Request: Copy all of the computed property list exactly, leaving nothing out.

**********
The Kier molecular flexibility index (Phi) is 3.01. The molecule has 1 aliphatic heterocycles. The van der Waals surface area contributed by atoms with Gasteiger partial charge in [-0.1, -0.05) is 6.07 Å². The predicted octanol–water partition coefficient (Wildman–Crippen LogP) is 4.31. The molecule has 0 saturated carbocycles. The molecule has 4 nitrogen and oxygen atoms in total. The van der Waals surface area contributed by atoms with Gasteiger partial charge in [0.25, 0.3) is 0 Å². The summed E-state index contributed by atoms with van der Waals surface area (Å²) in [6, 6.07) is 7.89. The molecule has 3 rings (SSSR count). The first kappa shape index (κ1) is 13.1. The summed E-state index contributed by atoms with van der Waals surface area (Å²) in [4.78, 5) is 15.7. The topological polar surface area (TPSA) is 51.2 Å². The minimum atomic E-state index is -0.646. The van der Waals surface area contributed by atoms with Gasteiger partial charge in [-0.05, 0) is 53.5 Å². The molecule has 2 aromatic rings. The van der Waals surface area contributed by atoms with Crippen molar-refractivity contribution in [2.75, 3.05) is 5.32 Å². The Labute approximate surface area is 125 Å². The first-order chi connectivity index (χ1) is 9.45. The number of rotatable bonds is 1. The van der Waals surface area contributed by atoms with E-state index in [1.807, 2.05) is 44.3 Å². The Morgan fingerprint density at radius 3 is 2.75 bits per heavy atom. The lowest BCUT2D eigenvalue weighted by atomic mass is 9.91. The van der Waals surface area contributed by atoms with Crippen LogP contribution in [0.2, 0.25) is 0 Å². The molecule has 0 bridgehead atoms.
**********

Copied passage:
The Kier molecular flexibility index (Phi) is 3.01. The molecule has 1 aliphatic heterocycles. The van der Waals surface area contributed by atoms with Gasteiger partial charge in [-0.1, -0.05) is 6.07 Å². The predicted octanol–water partition coefficient (Wildman–Crippen LogP) is 4.31. The molecule has 0 saturated carbocycles. The molecule has 4 nitrogen and oxygen atoms in total. The van der Waals surface area contributed by atoms with Gasteiger partial charge in [0.25, 0.3) is 0 Å². The summed E-state index contributed by atoms with van der Waals surface area (Å²) in [6, 6.07) is 7.89. The molecule has 3 rings (SSSR count). The first kappa shape index (κ1) is 13.1. The summed E-state index contributed by atoms with van der Waals surface area (Å²) in [4.78, 5) is 15.7. The topological polar surface area (TPSA) is 51.2 Å². The minimum atomic E-state index is -0.646. The van der Waals surface area contributed by atoms with Gasteiger partial charge in [-0.05, 0) is 53.5 Å². The molecule has 2 aromatic rings. The van der Waals surface area contributed by atoms with Crippen molar-refractivity contribution in [2.75, 3.05) is 5.32 Å². The Labute approximate surface area is 125 Å². The first-order chi connectivity index (χ1) is 9.45. The number of rotatable bonds is 1. The van der Waals surface area contributed by atoms with E-state index in [1.807, 2.05) is 44.3 Å². The Morgan fingerprint density at radius 3 is 2.75 bits per heavy atom. The lowest BCUT2D eigenvalue weighted by atomic mass is 9.91. The van der Waals surface area contributed by atoms with Crippen LogP contribution in [0.2, 0.25) is 0 Å². The molecule has 0 bridgehead atoms.